There is not much to write about the trip. We got off the bus one stop too soon (the driver thought that your old scribe wanted to take a lift 80% of the way up) but we quickly reached the center of Chandolin where the trail starts. In about half an hour we got to the Illhorn Hut; being so close to the village it is, in fact, a café-restaurant. Too early for a snack, but we should have stopped to see if they sold any postcards that identify the numerous peaks seen from the Illhorn.
Beyond that we ascended through what in summer are pastures, in winter they metamorphose into ski runs. Lots of lifts; I do not find them offensive though I know many do. We knew that the great views awaited us on the summit, so we did not pause for photos. Ultimately we reached the Pas de l'Illhorn, a shallow pass between the summit and a poorly defined ridge. We had a good view of the nearby lake, the Illsee:
The final ascent was still rather easy, and soon we were close to the true summit. The summit is small, and we spent most of our time on a slightly lower knob, having lunch and discussing which peak was which (not too successfully). We also shot lots of pictures, but did not coordinate the shooting with the attempted identification. Worse yet, I did not record in which direction the shots were taken; in many cases it is clear from part of the context, but not in all. In other words, admire the mostly unidentified views! More pictures here.
But first a look at the Illgraben, a gigantic crater caused by the collapse of a mountain. Here is one of the very few descriptions in English that I found:
The Illgraben is a gigantic stone circus which results from the collapse of the mountain due to erosion. This massive yellow and reddisch crevasse expands every year. This trees fall down, the side walls draw apart.
A Google image search will get you lots of good photos, this is the single one I took before photographing the mountains:
Summit, with the Bernese Alps in the background:
Shots to the south are easily identified by the low black ridge, the Arête des Ombrimtses:
The one pair of peaks that I can identify with confidence is the Weisshorn/Bishorn pair left of center; the uncompressed image on my computer shows the twin horns of the Bishorn unambiguously.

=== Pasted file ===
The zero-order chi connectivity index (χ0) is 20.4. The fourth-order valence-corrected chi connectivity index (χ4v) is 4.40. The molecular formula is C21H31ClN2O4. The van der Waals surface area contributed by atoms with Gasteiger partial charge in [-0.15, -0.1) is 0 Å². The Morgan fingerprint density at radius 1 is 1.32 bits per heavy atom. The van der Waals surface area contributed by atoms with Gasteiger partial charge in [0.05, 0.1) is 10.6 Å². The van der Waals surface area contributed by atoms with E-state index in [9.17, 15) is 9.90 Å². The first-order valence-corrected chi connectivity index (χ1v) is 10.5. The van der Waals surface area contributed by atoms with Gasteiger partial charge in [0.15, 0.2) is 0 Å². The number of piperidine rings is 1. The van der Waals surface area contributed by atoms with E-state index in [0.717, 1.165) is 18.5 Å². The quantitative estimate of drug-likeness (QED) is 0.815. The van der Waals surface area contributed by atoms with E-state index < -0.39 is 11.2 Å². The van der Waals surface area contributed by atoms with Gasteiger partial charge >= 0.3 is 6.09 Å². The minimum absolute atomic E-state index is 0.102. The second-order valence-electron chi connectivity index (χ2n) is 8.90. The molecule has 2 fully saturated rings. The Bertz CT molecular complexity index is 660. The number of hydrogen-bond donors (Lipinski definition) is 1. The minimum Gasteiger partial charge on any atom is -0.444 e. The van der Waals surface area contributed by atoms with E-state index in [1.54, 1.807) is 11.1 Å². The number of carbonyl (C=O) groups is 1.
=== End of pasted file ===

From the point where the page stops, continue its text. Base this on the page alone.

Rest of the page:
The next picture is shot, with lots of zoom, to the west:
It is much less clear what we have. I suspect that the pair of pointy peaks in the foreground are the Becs de Bosson, on the wall separating the Val d'Hérens from the Val d'Anniviers. Much more in doubt is the identity of the peaks in the background. Guide books say that the Mont Blank is visible from the Illhorn, and the big white mass seemed to be the best candidate. I then assume that the three pointy peaks in the background are some of the many Dents and Aiguilles around it. Take with many grains of salt!!
The next two pictures are to the north, two peaks in the Bernese Alps:
I should be able to identify them (did so in 2008) but alas, do not know where the postcards that had them labelled are.
I am almost sure that the next one is the Bietschhorn, a peak just shy of 4,000 meters (3,934 meters). It is closer to the Valais than the Bernese Alps, as it is one of the peaks forming the south wall of the Lötschental:
While on the summit the entire area below was visible, and the trails by and large stood out. We decided not to return to Chandolin (the descent to St-Luc from Chandolin, should we not catch a bus, is uninteresting) but go directly to St-Luc. The photos below, shot much later, show the route we took.
We descended from the summit to the col, then went along (actually slightly below) the ridge until we descended to the ski lift station to the right. It shows more clearly here:
On the way down we had a good view of the avalanch barriers on te west slope of the Illhorn, above the ski area:
Once off the ridge we followed the north side of the Arête des Ombrimtses, then contoured around its western edge to approach the St-Luc ski area. There were excellent views, but by now I was pretty much "photoed out"! The final descent to the village, as often seems to be the case, was brutally steep.